Feature Briefing

How Europe keeps migrants out of its health system

BMJ 2015; 350 doi: http://dx.doi.org/10.1136/bmj.h2216 (Published 24 April 2015) Cite this as: BMJ 2015;350:h2216

This article has a correction. Please see:

  1. Sophie Arie, journalist, London
  1. sarie{at}bmj.com

Europe may not want to rescue migrants crossing the Mediterranean from Africa to enter Europe illegally, but those who reach dry land do receive the healthcare they need. However, asks Sophie Arie, does it last after the cameras have stopped watching?

What healthcare are migrants given on arrival by boat?

On arrival by sea, migrants are usually sunburnt, dehydrated, and exhausted. Often, those who paid less than others or of nationalities considered inferior by the human traffickers who operate the boats are locked below deck throughout the journey and come close to suffocation.

All migrants are given water and a health check immediately. Those requiring emergency care are quickly identified and taken to the nearest hospital.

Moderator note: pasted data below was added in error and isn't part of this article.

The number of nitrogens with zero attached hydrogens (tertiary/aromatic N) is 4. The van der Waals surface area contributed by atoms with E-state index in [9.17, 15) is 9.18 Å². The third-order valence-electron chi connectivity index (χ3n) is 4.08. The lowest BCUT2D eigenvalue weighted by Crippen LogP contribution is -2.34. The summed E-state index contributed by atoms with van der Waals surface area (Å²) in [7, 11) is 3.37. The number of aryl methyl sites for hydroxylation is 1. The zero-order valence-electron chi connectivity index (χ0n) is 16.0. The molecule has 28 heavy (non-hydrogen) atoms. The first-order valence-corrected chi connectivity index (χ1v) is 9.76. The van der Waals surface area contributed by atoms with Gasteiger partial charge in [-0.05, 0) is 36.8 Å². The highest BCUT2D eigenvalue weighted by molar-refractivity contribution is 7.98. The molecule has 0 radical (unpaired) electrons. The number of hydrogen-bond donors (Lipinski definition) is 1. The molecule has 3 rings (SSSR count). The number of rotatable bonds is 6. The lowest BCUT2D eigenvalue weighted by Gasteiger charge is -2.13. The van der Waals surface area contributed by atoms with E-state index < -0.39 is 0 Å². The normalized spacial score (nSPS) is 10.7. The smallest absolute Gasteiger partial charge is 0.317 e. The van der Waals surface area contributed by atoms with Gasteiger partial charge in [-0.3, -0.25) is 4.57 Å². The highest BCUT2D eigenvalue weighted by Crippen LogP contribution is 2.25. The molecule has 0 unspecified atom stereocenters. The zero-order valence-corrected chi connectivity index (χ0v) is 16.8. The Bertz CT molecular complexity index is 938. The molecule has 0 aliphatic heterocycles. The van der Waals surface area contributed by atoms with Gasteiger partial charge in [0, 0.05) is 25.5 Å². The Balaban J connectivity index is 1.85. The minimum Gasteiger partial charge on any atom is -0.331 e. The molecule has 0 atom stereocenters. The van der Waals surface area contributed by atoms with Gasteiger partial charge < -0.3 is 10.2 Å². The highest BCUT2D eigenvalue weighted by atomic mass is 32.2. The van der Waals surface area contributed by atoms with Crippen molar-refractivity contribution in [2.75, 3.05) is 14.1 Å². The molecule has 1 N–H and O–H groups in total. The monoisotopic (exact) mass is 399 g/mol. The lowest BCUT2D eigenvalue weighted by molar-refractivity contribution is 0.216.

Some have injuries or trauma from earlier stages of their journey. For example, on one boat that was rescued off the Italian island of Lampedusa in April, there were 23 people, including children, with burns, many of them severe. They said that a gas canister had exploded in Libya while they were waiting to be loaded on to boats. They were taken to a burns unit at Palermo’s central hospital.1

Those who are relatively healthy are held in detention centres pending decisions on their migrant status. Those whose applications for …

View Full Text

Sign in

Log in through your institution

Free trial

Register for a free trial to thebmj.com to receive unlimited access to all content on thebmj.com for 14 days.
Sign up for a free trial

Subscribe